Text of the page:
Mother and child, Banana leaf, wood, fabric, dimensions variable, 2014
Entering the first world, mspaint, cardstock, inkjet print, 12x14, 2014
quezo formats, mspaint, gif, 2014
nguyangoy, mspaint, gif, 2014
Freestyle performance at Westcoast Maximalist, video by Simon Redekop
WESTCOAST MAXIMALIST | Patrick Cruz | Sunset Terrace
Bite the Dog that Feeds you, Patrick Cruz, Yactac, 2014
photograph by Dennis Ha
Bite The Dog That Feeds You
The playground had a gravel base. As grade’s got higher, marks got lower. The playground was redeveloped, but recess stayed the same. Carousels were banned citywide. The geodesic dome climber disappeared, and of all things to stay put, they chose the gravel.
There were rumors that the neighboring school’s playground had been repaved with wooden mulch. We heard it smelled like what our parents called ‘manure,’ what we called ‘poop.’ We were jealous of the ones with mounds of ground up tire. Even more envious of the compressed rubber tiles we’d witnessed in new districts—a texture that echoed the same inert rubberized puddles that caulked the city asphalt; a consistency malleable enough to make our small hands feel empowered, smearing the streets that adults needed, the surface’s that we hated, the bisected black strips we were inexorably reminded to be weary of.
What had been rock shipped from an unknown quarry, was now gravel paired with metal dipped in vibrant color. It differed from the playground that was in the photograph depicting my sibling’s childhood, where vast slopes of undulating sand moored unassuming wood structures, painted brown, and were made merely of axes. But sand had since been banned due to repeated findings of profuse cat piss. Those seemed like the days, when playgrounds were simple and play hadn’t yet been fastened to fixed use. Those kids had been inventors.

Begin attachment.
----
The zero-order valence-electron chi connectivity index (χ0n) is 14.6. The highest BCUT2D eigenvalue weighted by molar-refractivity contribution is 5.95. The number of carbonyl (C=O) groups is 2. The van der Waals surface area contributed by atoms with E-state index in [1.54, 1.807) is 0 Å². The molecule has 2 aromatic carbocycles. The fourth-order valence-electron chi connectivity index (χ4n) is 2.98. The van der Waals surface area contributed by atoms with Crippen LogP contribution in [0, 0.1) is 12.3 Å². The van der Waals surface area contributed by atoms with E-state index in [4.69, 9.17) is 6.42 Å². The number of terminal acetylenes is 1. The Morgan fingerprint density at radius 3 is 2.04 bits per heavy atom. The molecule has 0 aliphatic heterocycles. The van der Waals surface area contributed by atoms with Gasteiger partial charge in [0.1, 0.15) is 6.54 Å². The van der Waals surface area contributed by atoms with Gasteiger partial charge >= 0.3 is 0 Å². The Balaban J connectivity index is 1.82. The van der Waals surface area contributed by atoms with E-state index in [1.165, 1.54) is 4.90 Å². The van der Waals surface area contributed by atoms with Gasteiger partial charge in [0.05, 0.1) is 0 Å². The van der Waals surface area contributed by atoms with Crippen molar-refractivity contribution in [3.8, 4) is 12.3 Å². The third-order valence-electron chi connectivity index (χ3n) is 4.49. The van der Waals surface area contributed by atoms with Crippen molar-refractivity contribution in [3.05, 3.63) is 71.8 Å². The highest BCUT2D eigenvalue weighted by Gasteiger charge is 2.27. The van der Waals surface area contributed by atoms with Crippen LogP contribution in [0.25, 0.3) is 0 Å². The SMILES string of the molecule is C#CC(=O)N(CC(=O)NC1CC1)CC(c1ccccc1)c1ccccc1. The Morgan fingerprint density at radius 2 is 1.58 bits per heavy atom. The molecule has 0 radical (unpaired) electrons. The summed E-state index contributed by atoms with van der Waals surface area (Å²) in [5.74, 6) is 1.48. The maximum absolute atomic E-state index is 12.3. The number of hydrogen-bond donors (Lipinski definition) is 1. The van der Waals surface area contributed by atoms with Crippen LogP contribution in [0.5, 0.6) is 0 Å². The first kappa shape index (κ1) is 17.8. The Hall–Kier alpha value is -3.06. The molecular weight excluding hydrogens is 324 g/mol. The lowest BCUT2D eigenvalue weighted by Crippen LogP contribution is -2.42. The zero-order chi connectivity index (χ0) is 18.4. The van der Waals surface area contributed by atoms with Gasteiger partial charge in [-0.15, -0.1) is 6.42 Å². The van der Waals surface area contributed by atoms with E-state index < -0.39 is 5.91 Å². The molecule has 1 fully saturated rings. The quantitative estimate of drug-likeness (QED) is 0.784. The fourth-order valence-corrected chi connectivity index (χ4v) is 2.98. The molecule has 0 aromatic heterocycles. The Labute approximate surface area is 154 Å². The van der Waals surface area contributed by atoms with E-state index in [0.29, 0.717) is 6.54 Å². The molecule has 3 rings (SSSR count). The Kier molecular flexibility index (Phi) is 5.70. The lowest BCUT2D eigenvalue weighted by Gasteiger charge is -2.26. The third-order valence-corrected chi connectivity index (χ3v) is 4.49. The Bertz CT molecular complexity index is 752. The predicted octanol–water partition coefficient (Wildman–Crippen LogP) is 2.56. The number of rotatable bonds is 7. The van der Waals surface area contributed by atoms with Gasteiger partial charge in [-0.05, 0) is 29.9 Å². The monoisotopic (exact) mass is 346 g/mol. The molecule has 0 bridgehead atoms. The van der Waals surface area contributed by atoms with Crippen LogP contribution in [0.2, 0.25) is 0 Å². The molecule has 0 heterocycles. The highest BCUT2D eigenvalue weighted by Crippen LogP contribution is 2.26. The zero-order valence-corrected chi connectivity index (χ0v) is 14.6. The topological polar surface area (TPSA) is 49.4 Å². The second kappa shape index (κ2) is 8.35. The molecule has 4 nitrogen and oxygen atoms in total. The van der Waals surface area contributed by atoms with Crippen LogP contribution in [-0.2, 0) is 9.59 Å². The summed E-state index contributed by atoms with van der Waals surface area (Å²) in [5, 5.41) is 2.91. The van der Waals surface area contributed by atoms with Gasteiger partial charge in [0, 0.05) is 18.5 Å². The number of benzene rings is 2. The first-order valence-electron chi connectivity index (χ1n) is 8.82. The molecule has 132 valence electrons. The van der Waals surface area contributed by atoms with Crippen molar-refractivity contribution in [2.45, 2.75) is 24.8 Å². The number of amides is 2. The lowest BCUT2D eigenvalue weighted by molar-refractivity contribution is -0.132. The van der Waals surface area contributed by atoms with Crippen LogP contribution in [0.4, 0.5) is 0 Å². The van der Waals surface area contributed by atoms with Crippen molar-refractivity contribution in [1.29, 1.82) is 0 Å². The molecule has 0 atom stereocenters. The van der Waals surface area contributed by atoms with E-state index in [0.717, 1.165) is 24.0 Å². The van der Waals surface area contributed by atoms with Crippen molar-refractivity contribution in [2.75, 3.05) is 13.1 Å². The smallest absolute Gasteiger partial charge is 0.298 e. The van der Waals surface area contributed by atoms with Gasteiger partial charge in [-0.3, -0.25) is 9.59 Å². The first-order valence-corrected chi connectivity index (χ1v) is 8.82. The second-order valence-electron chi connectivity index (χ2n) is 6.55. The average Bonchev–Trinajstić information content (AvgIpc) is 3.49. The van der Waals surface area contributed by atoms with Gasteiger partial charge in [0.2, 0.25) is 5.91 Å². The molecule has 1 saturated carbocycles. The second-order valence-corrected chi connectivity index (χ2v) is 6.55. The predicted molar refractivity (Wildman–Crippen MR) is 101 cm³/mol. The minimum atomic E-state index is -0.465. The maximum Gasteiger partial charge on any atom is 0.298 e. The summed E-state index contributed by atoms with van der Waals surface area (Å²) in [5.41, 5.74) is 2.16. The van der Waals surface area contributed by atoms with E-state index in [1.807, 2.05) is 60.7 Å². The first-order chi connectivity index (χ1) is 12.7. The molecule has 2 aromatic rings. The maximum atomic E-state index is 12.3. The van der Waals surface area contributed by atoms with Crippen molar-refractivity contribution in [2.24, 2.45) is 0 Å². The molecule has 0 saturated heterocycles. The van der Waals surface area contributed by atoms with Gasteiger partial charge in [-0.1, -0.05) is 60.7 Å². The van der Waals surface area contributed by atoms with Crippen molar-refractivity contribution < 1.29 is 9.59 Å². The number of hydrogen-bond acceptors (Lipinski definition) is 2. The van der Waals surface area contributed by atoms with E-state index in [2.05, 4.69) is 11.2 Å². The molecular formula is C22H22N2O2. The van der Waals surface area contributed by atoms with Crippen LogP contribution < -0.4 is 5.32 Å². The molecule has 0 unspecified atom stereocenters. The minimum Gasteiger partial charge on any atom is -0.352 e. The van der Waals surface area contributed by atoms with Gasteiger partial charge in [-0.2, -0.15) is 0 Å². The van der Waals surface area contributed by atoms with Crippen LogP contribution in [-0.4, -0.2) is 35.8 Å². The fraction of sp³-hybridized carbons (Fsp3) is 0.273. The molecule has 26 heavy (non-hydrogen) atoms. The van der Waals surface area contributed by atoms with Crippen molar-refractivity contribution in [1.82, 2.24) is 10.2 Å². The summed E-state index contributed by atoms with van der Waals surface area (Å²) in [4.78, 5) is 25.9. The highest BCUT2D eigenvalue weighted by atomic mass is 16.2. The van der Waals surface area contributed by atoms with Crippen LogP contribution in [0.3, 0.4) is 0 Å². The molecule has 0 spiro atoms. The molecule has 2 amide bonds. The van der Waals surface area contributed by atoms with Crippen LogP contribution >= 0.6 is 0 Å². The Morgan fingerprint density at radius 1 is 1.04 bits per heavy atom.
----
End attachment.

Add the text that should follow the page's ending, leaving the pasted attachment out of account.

The current playground was a stand in for our instructors, our lunch-lady supervisors, and our daycare leaders. The strict sparseness of it was monument to its kidnapped casualties: bushes pruned to shrubs, and a dusty pit where our geodesic climber had once stood stoic. Soon the precautionary consequences of ‘bad behavior’ no longer manifested in physical results. Lunch-ladies were appointed as mainstay instigators. Though their rules were nearly hearsay, we averted from transgressing them.
Grade 5 commenced. Boycotting the playground came too. On principle, we opted for the unmarked regions of our flaxen grass field. We made up our own games to accommodate for the absent props. Playing house felt carnal, the dog in the family was the utmost debasing role. Somehow I bypassed it. Summer came and ‘coed’ entered our vernaculars. Playing games became symbolic. We defied the school we loved to hate without destruction. Facing gripping challenges like ‘Kick the Can’ and ‘Grounders’ soon became boring. Older kids anointed us with ‘Triple Dog Dare’s’ and we engaged, thinking this new system was better, as the stakes of these new rules were foreseeable, less institutional. School fields sought the freedom we needed, before there were such things as vices. Midnight streaking in trainer bras brought solace. Before responsibility superseded ‘chores’ imitation was our crutch. Allowances were compiled, lunch was traded, and before long we couldn’t sit on the carpet.
By Kara Hansen
Bite the dog that feeds you, Patrick Cruz, Yactac, 2014